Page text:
Osborne’s plan has a more long term tactical aim: to provide exponential growth opportunities to the UK export sector. Increasing access to the CNY ultimately increases access to China as a whole. As the world’s fastest growing economy China is, without question, the major target for the expansion of a UK export network which currently relies too heavily on Europe as a trading partner.
Over 50 percent of UK exports are purchased by our European neighbours and, with the current threat of European instability looming large, a move into China is essential both as a safety net and as an expansion opportunity. As personal wealth levels in China increase along with business activity, UK offerings will become more attractive to the Chinese consumer and businessman alike. Greater access to the Yuan via London will put UK SMEs at a massive advantage as Chinese importation grows.
This is all equally attractive to a Chinese economy, which is far too heavily reliant on exports. The
This is all equally attractive to a Chinese economy, which is far too heavily reliant on exports.
Chinese are well aware that their expansion plans require an increased level of importation and are offering a huge vote of confidence to the UK by choosing London (currently the biggest FX market in the world) as its newest offshore currency centre. At this stage, no other European centre is being considered.
Should this trading relationship develop further, the UK market place as a whole can reap the benefits. London would act as the Western World’s access point to the Chinese currency which – as well as cementing our status as a leading financial centre - would offer the CNY to the rest of the world. This would undoubtedly improve trade relations on a global scale and be a major boost for the free market. As the global economy continues its stuttering recovery from the recent recession, improved global trade can only be good news for the UK, particularly when London is at the epicentre.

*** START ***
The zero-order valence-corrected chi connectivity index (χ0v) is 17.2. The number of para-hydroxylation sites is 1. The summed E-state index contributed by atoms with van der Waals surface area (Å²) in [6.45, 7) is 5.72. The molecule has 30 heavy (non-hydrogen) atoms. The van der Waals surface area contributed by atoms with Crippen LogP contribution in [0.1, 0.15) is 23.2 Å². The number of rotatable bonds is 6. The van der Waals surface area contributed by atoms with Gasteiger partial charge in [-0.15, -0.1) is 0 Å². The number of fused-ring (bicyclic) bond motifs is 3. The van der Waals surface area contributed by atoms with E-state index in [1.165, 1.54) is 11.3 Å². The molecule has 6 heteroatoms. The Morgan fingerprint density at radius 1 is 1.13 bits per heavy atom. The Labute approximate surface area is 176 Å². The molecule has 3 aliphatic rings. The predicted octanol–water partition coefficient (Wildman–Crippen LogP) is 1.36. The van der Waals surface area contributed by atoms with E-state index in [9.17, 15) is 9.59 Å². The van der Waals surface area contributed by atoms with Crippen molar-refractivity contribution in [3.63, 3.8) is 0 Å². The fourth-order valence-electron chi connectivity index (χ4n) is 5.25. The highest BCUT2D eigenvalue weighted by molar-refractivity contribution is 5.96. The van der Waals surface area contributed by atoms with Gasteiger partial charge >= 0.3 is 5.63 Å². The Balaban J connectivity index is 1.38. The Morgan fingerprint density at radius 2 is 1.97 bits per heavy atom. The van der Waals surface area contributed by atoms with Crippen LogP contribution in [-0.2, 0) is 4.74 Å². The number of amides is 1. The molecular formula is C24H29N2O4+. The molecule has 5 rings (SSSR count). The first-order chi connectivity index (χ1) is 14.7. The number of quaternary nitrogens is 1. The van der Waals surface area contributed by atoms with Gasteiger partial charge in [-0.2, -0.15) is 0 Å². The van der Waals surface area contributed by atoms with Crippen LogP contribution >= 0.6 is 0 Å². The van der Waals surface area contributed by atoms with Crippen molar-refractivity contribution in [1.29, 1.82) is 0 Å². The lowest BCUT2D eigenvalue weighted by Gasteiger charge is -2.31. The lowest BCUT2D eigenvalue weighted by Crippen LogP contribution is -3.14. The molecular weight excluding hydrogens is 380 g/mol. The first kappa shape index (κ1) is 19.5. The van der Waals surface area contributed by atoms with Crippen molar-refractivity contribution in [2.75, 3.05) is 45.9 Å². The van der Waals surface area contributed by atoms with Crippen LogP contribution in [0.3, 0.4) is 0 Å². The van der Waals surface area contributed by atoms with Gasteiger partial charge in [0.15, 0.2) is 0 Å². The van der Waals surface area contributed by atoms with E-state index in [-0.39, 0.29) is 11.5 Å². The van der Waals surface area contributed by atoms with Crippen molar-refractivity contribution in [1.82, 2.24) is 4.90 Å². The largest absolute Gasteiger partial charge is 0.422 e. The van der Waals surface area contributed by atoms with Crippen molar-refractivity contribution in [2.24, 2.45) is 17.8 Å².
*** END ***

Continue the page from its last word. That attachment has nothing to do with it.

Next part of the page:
The Chancellor said; "Our objective is simple: we want to expand the amount of business and trade we do with each other, so that the citizens of China, Hong Kong and Britain all benefit from the prosperity and jobs that will bring."
This announcement is a major step toward him achieving UK PLC’s bold recovery plans. We as a nation need to recalibrate the dynamic of our industrial offering and become less heavily reliant on our services sector. Increased trading opportunities with China will offer UK exporters a much needed chance to grow.
By providing UK importers with increased access to the Renminbi, these plans will give businesses improved price stability and less risk. Both of these benefits in an environment of global growth – like the kind we could see if China continues to open its doors to the rest of the world – must be welcomed with open arms by British businesses.
is a Corporate Dealer at Global Reach Partners
, he manages the foreign exchange exposure of a number of UK, European and American businesses. His role includes monitoring the foreign exchange market and working with his clients to develop strategies that protect their business.